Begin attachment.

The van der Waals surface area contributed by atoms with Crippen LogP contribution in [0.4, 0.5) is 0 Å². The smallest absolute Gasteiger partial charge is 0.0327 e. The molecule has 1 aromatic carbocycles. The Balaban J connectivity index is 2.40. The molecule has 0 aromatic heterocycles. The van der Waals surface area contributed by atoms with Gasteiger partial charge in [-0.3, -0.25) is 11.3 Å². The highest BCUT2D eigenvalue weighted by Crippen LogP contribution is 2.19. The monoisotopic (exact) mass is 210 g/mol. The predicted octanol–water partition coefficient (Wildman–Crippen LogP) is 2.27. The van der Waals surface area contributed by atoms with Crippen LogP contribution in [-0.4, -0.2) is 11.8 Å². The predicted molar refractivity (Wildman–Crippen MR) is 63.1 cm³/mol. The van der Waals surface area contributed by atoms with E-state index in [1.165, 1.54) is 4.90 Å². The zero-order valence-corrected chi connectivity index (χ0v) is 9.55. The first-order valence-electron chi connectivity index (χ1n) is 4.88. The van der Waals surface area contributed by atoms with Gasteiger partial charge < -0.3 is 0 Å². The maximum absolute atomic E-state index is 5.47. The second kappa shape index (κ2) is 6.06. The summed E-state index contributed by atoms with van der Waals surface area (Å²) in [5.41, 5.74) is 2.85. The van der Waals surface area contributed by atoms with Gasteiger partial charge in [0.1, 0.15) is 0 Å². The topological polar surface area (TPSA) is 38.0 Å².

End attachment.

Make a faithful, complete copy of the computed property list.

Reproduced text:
The van der Waals surface area contributed by atoms with Crippen LogP contribution in [0.4, 0.5) is 0 Å². The smallest absolute Gasteiger partial charge is 0.0327 e. The molecule has 1 aromatic carbocycles. The Balaban J connectivity index is 2.40. The molecule has 0 aromatic heterocycles. The van der Waals surface area contributed by atoms with Gasteiger partial charge in [-0.3, -0.25) is 11.3 Å². The highest BCUT2D eigenvalue weighted by Crippen LogP contribution is 2.19. The monoisotopic (exact) mass is 210 g/mol. The predicted octanol–water partition coefficient (Wildman–Crippen LogP) is 2.27. The van der Waals surface area contributed by atoms with Crippen LogP contribution in [-0.4, -0.2) is 11.8 Å². The predicted molar refractivity (Wildman–Crippen MR) is 63.1 cm³/mol. The van der Waals surface area contributed by atoms with E-state index in [1.165, 1.54) is 4.90 Å². The zero-order valence-corrected chi connectivity index (χ0v) is 9.55. The first-order valence-electron chi connectivity index (χ1n) is 4.88. The van der Waals surface area contributed by atoms with Gasteiger partial charge < -0.3 is 0 Å². The maximum absolute atomic E-state index is 5.47. The second kappa shape index (κ2) is 6.06. The summed E-state index contributed by atoms with van der Waals surface area (Å²) in [5.41, 5.74) is 2.85. The van der Waals surface area contributed by atoms with Gasteiger partial charge in [0.1, 0.15) is 0 Å². The topological polar surface area (TPSA) is 38.0 Å².